Second, wholly independent of parties' understanding of the antitrust constraints on their deal-making, there may be reasons to think that the mix of transactions presented for review has evolved over time to pose fewer competition concerns.(34) For example, many of the transactions we see involve companies that operate in the services and technology sectors, where it might be thought that on average transportation costs are lower and change more rapid than in some of the more traditional "industrial" sectors of the economy. With the broader economy constantly undergoing evolutionary change, there may be many reasons why one might reasonably expect to see a smaller percentage of transactions challenged even if antitrust policy remained perfectly constant.
As a result, I submit that looking at the number of transactions we challenge without controlling for the characteristics of the transactions presented for our review provides no useful insights into the vigor or effectiveness of our enforcement program. The fact is we challenge the transactions that are likely to cause competitive harm and do not challenge those that are not.
Our internal merger review process, and in particular the involvement of the "Front Office" (i.e., the Office of Operations, the pertinent Deputy Assistant Attorneys General, and ultimately the Assistant Attorney General), is designed to make our merger investigations more efficient and effective. To be sure, recommendations to challenge must go through a series of steps before the Division will file a complaint in court. But this has always been true, and it does not create any bias against challenging problematic transactions. To the contrary, we encourage our legal and economic staffs to investigate potentially anticompetitive transactions vigorously. We ask them to dig out the relevant facts and apply sound economic and legal analysis in making a determination whether the transaction is likely to cause harm to competition and consumers. When our staffs conclude that a transaction should be challenged, their recommendation is reviewed by the Front Office but that review is not designed to interpose a more stringent test than our staffs impose on themselves. Indeed, the Front Office is involved at every stage of these investigations, so that in virtually every case there is agreement about what course to pursue. When our staff's investigation demonstrates that a transaction is likely to cause substantial harm to competition and consumers, and that the Division likely could persuade a district court that it should exercise its remedial powers to prevent a violation of law, we will not hesitate to challenge the transaction.
The effectiveness and efficiency of our review processes is not always completely transparent to the outside world. Because the outcome of our merger review does not hinge on HHI calculations or any other objective or readily observable benchmark, the time and effort we will need to conduct an investigation of any particular transaction is not perfectly predictable when a transaction is proposed. But in every case we tailor the investigation to match the facts presented. The Division sometimes is able to close an investigation of transactions in markets that are or appear moderately or highly concentrated without the need for intensive document or data review, based on our own industry expertise or facts that are readily obtainable early in our investigation. In other situations the Division must seek documents or data via Second Request or CIDs before we can conclude that competitive harm is unlikely. And many times when we conclude that a Second Request should be issued, we are nevertheless able to focus our further investigation on a subset of dispositive issues and thereby conclude in short order that the transaction is unlikely to cause competitive harm.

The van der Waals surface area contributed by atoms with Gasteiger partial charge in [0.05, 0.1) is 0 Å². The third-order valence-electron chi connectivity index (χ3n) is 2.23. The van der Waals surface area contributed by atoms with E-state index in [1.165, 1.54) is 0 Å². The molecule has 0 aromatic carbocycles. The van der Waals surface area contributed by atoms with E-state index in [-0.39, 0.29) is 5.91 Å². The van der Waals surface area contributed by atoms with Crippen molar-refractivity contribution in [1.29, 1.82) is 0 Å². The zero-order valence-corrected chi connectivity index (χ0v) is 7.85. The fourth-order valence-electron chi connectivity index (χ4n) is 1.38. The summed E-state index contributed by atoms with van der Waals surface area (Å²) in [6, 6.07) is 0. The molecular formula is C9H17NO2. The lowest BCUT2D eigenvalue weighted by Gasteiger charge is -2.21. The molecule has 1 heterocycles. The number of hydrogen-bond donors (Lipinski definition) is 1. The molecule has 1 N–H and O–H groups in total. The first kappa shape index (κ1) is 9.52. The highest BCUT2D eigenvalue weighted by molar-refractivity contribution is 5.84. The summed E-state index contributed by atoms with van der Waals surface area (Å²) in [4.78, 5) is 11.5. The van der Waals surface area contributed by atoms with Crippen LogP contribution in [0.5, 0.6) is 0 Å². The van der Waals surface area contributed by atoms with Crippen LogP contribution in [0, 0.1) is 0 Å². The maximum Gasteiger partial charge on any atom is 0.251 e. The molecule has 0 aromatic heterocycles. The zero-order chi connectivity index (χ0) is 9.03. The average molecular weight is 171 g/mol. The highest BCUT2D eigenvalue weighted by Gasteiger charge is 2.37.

We are quite effective at tailoring our investigations to the circumstances. One measure of our success is the frequency with which we are able to close our investigation quickly despite having concluded that a Second Request should be issued. In 60 percent of such investigations over the past year we were able to close our investigation less than 90 days following the expiration of the initial waiting period.(35) We think this kind of flexibility and efficiency is a good thing, and it certainly should not be mistaken for an unfocused churning of our merger investigations.
I can't escape the subject of the Division's merger enforcement program without commenting on Whirlpool/Maytag. There are two distinct issues here.
Let me start by observing that, even we were to assume without any factual foundation, I might add that not challenging Whirlpool/Maytag was a mistake, it alone would not demonstrate any systematic bias in the Division's enforcement decisions. At most it would demonstrate that our predictions in that one case turned out to be wrong. An error in one case might simply mean that we misjudged some critical fact, or that circumstances unfolded in an unpredictable way.(36)
The second issue is whether the Division was correct in declining to challenge the merger. On this point, the Division previously has explained the reasons for its decision, and I will not revisit them here, except to note that those reasons had nothing to do with any bias against challenging transactions that we think are likely to harm competition.(37)